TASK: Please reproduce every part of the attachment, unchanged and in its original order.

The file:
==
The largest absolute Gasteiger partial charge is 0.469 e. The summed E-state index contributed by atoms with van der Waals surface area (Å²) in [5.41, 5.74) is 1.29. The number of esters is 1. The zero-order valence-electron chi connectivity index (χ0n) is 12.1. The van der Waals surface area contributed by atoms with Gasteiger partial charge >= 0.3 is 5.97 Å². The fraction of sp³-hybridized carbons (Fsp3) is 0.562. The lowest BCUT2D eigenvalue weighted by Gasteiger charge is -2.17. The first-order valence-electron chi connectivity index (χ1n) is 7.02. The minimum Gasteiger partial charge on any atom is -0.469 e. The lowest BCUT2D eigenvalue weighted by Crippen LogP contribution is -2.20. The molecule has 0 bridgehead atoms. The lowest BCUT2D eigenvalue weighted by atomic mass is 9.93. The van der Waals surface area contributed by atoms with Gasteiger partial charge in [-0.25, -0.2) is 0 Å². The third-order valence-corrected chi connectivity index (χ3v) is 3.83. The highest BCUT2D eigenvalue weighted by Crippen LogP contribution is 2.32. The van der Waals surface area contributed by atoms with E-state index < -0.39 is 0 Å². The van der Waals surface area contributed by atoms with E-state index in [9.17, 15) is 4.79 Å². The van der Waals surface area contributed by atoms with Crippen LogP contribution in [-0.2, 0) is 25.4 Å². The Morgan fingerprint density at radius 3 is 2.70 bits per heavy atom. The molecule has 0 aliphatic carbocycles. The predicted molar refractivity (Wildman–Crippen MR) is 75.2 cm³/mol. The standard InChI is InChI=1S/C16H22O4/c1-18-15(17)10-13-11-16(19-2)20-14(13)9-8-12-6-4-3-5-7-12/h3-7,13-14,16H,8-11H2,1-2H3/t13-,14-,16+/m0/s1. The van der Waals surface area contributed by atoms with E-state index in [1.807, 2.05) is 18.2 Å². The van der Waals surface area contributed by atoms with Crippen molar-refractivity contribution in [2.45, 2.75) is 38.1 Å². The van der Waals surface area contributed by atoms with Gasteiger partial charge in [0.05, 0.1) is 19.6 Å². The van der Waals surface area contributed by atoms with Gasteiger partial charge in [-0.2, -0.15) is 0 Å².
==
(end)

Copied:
The largest absolute Gasteiger partial charge is 0.469 e. The summed E-state index contributed by atoms with van der Waals surface area (Å²) in [5.41, 5.74) is 1.29. The number of esters is 1. The zero-order valence-electron chi connectivity index (χ0n) is 12.1. The van der Waals surface area contributed by atoms with Gasteiger partial charge >= 0.3 is 5.97 Å². The fraction of sp³-hybridized carbons (Fsp3) is 0.562. The lowest BCUT2D eigenvalue weighted by Gasteiger charge is -2.17. The first-order valence-electron chi connectivity index (χ1n) is 7.02. The minimum Gasteiger partial charge on any atom is -0.469 e. The lowest BCUT2D eigenvalue weighted by Crippen LogP contribution is -2.20. The molecule has 0 bridgehead atoms. The lowest BCUT2D eigenvalue weighted by atomic mass is 9.93. The van der Waals surface area contributed by atoms with Gasteiger partial charge in [-0.25, -0.2) is 0 Å². The third-order valence-corrected chi connectivity index (χ3v) is 3.83. The highest BCUT2D eigenvalue weighted by Crippen LogP contribution is 2.32. The van der Waals surface area contributed by atoms with E-state index < -0.39 is 0 Å². The van der Waals surface area contributed by atoms with E-state index in [9.17, 15) is 4.79 Å². The van der Waals surface area contributed by atoms with Crippen LogP contribution in [-0.2, 0) is 25.4 Å². The Morgan fingerprint density at radius 3 is 2.70 bits per heavy atom. The molecule has 0 aliphatic carbocycles. The predicted molar refractivity (Wildman–Crippen MR) is 75.2 cm³/mol. The standard InChI is InChI=1S/C16H22O4/c1-18-15(17)10-13-11-16(19-2)20-14(13)9-8-12-6-4-3-5-7-12/h3-7,13-14,16H,8-11H2,1-2H3/t13-,14-,16+/m0/s1. The van der Waals surface area contributed by atoms with E-state index in [1.807, 2.05) is 18.2 Å². The van der Waals surface area contributed by atoms with Crippen molar-refractivity contribution in [2.45, 2.75) is 38.1 Å². The van der Waals surface area contributed by atoms with Gasteiger partial charge in [0.05, 0.1) is 19.6 Å². The van der Waals surface area contributed by atoms with Gasteiger partial charge in [-0.2, -0.15) is 0 Å².